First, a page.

NEW ORLEANS (AP) — A Louisiana woman filed a lawsuit Thursday arguing that a state senator’s Twitter account is a public forum and therefore the lawmaker shouldn’t be allowed to block posts critical of her anti-abortion efforts.

Maya Detiege, a supporter of abortion rights, was blocked from posting on the Twitter account of Monroe Democratic Sen. Katrina Jackson, according to the lawsuit that was filed in federal court in Monroe.

Detiege’s lawsuit comes amid continued political battles and international scrutiny of Twitter and other social media platforms and their efforts to avoid spreading misinformation.

The Louisiana lawsuit seeks a declaration that Jackson violated Detiege’s First Amendment right to free speech, and a court order that her access to post comments on Jackson’s account be restored.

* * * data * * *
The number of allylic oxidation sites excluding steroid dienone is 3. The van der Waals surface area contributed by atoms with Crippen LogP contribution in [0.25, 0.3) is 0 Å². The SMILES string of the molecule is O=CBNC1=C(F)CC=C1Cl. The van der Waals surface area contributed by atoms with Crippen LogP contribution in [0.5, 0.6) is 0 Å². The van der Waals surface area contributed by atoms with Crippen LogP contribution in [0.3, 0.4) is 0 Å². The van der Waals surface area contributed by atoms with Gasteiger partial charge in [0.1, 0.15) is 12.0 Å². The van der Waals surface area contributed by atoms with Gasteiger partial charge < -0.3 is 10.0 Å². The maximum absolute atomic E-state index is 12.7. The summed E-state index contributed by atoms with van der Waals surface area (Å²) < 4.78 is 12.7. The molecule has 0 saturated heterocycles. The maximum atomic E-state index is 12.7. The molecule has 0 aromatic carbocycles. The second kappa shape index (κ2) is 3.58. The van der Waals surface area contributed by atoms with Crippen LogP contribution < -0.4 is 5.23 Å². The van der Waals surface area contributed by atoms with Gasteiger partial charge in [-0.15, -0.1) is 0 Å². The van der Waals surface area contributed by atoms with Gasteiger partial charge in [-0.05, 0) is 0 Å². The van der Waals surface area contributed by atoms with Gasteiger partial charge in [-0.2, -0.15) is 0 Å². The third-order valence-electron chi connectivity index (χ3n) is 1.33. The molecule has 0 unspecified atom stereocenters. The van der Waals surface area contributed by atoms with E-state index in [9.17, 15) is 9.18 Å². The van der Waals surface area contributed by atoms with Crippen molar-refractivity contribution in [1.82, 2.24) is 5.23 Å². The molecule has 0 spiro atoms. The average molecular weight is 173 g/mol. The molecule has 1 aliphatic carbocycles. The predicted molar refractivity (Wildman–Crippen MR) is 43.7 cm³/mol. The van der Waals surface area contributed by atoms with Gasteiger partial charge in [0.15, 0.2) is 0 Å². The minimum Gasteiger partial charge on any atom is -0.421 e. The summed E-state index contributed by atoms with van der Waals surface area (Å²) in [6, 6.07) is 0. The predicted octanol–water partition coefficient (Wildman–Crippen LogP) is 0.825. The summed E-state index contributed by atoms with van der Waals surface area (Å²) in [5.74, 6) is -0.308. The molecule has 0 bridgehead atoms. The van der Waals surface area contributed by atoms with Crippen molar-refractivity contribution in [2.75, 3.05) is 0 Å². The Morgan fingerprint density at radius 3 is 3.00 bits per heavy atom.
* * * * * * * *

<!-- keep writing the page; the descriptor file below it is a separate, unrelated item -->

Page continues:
“Because as a public official she opened up a public forum, she cannot silence views she does not like from that public forum,” attorney Katie Schwartzmann, who filed the suit as head of the New Orleans-based Tulane First Amendment Law Clinic, said in an email.

In an email responding to a request for comment, Jackson’s legislative assistant said the lawmaker had not yet seen the lawsuit.

Federal courts in at least two other regions have agreed, with perhaps the most prominent case resulting in a 2nd U.S. Circuit Court of Appeals ruling against former President Donald Trump. After Trump left office hat case was ordered dismissed as moot by the Supreme Court, which hasn’t made a definitive ruling on the issue.

Jackson, like Gov. John Bel Edwards, is a rare prominent Democrat who opposed abortion rights. She was a main sponsor of legislation to make abortion in Louisiana illegal following the U.S. Supreme Court ruling overturning abortion rights.

Detiege’s lawsuit notes her angry responses to Jackson’s support of anti-abortion legislation and also notes other people who were blocked by Jackson after posting opinions opposed to hers.

“Senator Jackson has no compelling or important interest in blocking users engaged in lawful speech, including Ms. Detiege,” the lawsuit states.